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In thought, I saw the palace domes of Tyre ;
The gorgeous treasures of her merchandise; All her proud people in their brave attire,
Thronging her streets for sport or sacrifice.
I saw the precious stones and spiceries; The singing girl with flower-wreathed instrument; And slaves whose beauty ask'd a monarch's
price. Forth from all lands all nations to her went, And kings to her on embassy were sent.
I saw, with gilded prow and silken sail, Her ships that of the sea had government:
Oh gallant ships !’gainst you what might prevail? She stood upon her rock, and in her pride Of strength and beauty, waste and woe defied. I look'd again—I saw a lonely shore,
A rock amid the waters, and a waste Of trackless sand :-I heard the bleak sea's roar,
And winds that rose and fell with gusty haste.
There was one scath'd tree, by storm defac’d, Round which the sea-birds wheel'd with scream
ing cry. Ere long came on a traveller, slowly pac'd ; Now east, than west, he turn'd with curious eye, Like one perplex'd with an uncertainty. Awhile he look'd
and then Upon a book, as if it might supply
The things he lack’d:-he read, and gaz'd again; Yet, as if unbelief so on him wrought, He might not deem this shore the shore he sought. Again I saw him come:-'twas eventide ;
The sun shone on the rock; amid the sea The winds were hush’d; the quiet billows sigh'd
With a low swell;—the birds wing'd silently
Their evening flight around the scathed tree: The fisher safely put into the bay,
And push'd his boat ashore ;—then gather'd he His nets, and hasting up the rocky way, Spread them to catch the sun's warm evening ray,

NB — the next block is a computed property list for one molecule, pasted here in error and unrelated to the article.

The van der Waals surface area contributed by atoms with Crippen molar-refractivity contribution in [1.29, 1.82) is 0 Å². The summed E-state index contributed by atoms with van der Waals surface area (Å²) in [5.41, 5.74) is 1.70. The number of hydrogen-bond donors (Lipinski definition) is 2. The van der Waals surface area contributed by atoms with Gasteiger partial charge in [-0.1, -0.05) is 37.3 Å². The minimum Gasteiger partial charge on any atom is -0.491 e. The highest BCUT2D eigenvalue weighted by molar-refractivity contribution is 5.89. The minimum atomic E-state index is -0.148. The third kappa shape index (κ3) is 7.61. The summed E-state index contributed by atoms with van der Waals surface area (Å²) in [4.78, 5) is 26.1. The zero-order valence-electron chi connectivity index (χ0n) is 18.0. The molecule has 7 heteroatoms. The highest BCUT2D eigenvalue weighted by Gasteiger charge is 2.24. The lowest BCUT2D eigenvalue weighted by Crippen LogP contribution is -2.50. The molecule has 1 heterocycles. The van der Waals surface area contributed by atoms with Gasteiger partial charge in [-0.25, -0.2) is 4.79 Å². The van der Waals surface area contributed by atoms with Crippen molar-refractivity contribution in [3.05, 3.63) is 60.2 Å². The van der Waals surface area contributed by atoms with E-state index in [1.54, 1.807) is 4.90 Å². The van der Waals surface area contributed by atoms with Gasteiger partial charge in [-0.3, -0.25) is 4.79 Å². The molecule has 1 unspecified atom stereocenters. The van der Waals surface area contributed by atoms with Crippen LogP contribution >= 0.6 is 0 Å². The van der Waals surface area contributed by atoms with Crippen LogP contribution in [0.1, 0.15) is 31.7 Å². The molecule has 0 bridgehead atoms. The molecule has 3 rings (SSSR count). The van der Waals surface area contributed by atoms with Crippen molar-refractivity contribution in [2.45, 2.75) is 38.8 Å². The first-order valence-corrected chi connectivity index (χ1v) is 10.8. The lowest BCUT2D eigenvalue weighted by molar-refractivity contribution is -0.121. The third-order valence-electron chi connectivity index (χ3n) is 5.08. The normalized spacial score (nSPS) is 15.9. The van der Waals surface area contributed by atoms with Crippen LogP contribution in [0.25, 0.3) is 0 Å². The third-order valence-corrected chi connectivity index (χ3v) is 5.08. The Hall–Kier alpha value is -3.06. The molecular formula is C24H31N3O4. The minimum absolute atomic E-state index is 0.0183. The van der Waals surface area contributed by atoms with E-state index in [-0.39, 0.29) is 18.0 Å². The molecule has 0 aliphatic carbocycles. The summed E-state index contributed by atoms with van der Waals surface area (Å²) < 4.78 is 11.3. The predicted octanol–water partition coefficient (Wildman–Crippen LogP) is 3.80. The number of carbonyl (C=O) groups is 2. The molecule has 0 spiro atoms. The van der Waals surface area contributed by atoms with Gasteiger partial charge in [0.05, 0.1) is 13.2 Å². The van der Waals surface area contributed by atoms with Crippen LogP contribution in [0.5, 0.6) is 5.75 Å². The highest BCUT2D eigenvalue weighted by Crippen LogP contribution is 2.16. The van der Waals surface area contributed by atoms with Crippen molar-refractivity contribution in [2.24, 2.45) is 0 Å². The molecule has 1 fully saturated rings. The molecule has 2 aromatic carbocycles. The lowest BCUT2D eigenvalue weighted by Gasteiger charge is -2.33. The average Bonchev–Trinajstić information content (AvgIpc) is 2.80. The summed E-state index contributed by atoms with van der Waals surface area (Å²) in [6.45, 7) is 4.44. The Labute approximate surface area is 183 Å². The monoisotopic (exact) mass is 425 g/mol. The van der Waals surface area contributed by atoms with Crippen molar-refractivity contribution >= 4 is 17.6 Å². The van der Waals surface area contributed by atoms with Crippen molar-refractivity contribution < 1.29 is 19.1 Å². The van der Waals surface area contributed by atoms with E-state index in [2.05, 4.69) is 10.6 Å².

I saw that stranger's eye gaze on the scene ; “And this was Tyre!” said he: "how has decay
Within her palaces a despot been! Ruin and silence in his courts are met, And on her city-rock the fisher spreads his net !”
THE GLOW WORM.
IF on some balmy breathing night of spring
The happy child, to whom the world is new, Pursues the evening moth of mealy wing, Or from the heath-flower beats the sparkling
dew, He sees before his inexperienc'd eyes,
The brilliant Glow-worm like a meteor shine On the turf bank : amaz'd and pleas'd he cries,
“Star of the dewy grass, I make thee mine!” Then, ere he sleeps, collects the moisten'd flower,
And bids soft leaves his glitt'ring prize unfold, And dreams that fairy lamps illume his bower;
Yet with the morning shudders to behold His lucid treasure rayless as the dust : So turn the world's bright joys to cold and blank disgust.
Mrs. C. Smith,
ON PLANTING A TULIP ROOT.
Here lies a bulb, the child of earth,
Buried alive beneath the clod, Ere long to spring, by second birth,
A new and nobler work of God. 'Tis said, that microscopic power
Might through its swaddling folds descry The infant image of the flower,
Too exquisite to meet the eye. This vernal suns and rains will swell, Till from its dark abode it
peep, Like Venus rising from her shell,
Amidst the spring-tide of the deep.
Then, on a smooth elastic stem,
A form more perfect can display;
Nor nature take a hue away.
All beautiful, but none alike. Kings on their bridal might unrobe,
To lay their glories at its foot; And queens their sceptre, crown, and globe;
Exchange for blossom, stalk and root.
Here could I stand and moralize:
Reader! I leave that part to thee !
THE TRAVELLER AT THE SOURCE OF
A wanderer proudly stood
Of Egypt's awful flood;
A low mysterious tone;
By kings and warriors gone:
Rush'd through his burning frame ;-
Its torrents could not tame;
There swept a sudden change,
A shadow dark and strange
No more than this! What seem'd it now
First by that spring to stand ?
Bath'd his own mountain land!
They call’d him back to many a glade,
His childhood's haunt of play, Where brightly through the beechen shade
Their waters glanc'd away:
Of each familiar scene,
With all that lay between;
The spirit born to roam ?
With yearnings for his home!
Behold his burning tears,
The meed of toiling years!